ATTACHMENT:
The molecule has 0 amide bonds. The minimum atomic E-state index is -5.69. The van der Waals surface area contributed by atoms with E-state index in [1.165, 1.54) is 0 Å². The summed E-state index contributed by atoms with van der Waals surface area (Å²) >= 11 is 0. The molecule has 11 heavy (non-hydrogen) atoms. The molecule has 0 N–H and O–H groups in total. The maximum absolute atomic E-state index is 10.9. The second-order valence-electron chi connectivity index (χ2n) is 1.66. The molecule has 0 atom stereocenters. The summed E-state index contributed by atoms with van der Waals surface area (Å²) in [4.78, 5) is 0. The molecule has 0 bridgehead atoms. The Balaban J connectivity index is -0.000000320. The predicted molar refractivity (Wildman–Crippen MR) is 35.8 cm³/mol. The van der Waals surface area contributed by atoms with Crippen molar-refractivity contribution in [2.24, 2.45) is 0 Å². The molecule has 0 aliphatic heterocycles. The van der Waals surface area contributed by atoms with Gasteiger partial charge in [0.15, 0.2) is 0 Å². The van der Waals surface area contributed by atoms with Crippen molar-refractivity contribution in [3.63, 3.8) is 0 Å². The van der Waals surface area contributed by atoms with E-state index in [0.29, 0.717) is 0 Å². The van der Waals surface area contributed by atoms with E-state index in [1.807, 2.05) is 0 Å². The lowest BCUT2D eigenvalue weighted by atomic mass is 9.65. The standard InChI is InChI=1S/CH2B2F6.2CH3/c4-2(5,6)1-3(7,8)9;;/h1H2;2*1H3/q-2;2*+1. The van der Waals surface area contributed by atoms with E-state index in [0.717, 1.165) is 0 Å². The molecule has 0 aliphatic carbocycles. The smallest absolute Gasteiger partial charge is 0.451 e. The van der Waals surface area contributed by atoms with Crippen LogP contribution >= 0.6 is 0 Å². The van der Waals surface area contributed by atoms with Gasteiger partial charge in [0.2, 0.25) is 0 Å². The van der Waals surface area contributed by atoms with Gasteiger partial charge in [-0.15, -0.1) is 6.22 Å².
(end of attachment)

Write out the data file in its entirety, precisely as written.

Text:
The molecule has 0 amide bonds. The minimum atomic E-state index is -5.69. The van der Waals surface area contributed by atoms with E-state index in [1.165, 1.54) is 0 Å². The summed E-state index contributed by atoms with van der Waals surface area (Å²) >= 11 is 0. The molecule has 11 heavy (non-hydrogen) atoms. The molecule has 0 N–H and O–H groups in total. The maximum absolute atomic E-state index is 10.9. The second-order valence-electron chi connectivity index (χ2n) is 1.66. The molecule has 0 atom stereocenters. The summed E-state index contributed by atoms with van der Waals surface area (Å²) in [4.78, 5) is 0. The molecule has 0 bridgehead atoms. The Balaban J connectivity index is -0.000000320. The predicted molar refractivity (Wildman–Crippen MR) is 35.8 cm³/mol. The van der Waals surface area contributed by atoms with Crippen molar-refractivity contribution in [2.24, 2.45) is 0 Å². The molecule has 0 aliphatic heterocycles. The van der Waals surface area contributed by atoms with Gasteiger partial charge in [0.15, 0.2) is 0 Å². The van der Waals surface area contributed by atoms with Crippen molar-refractivity contribution in [3.63, 3.8) is 0 Å². The van der Waals surface area contributed by atoms with E-state index in [0.29, 0.717) is 0 Å². The van der Waals surface area contributed by atoms with E-state index in [1.807, 2.05) is 0 Å². The lowest BCUT2D eigenvalue weighted by atomic mass is 9.65. The standard InChI is InChI=1S/CH2B2F6.2CH3/c4-2(5,6)1-3(7,8)9;;/h1H2;2*1H3/q-2;2*+1. The van der Waals surface area contributed by atoms with E-state index in [0.717, 1.165) is 0 Å². The molecule has 0 aliphatic carbocycles. The smallest absolute Gasteiger partial charge is 0.451 e. The van der Waals surface area contributed by atoms with Crippen LogP contribution >= 0.6 is 0 Å². The van der Waals surface area contributed by atoms with Gasteiger partial charge in [0.2, 0.25) is 0 Å². The van der Waals surface area contributed by atoms with Gasteiger partial charge in [-0.15, -0.1) is 6.22 Å².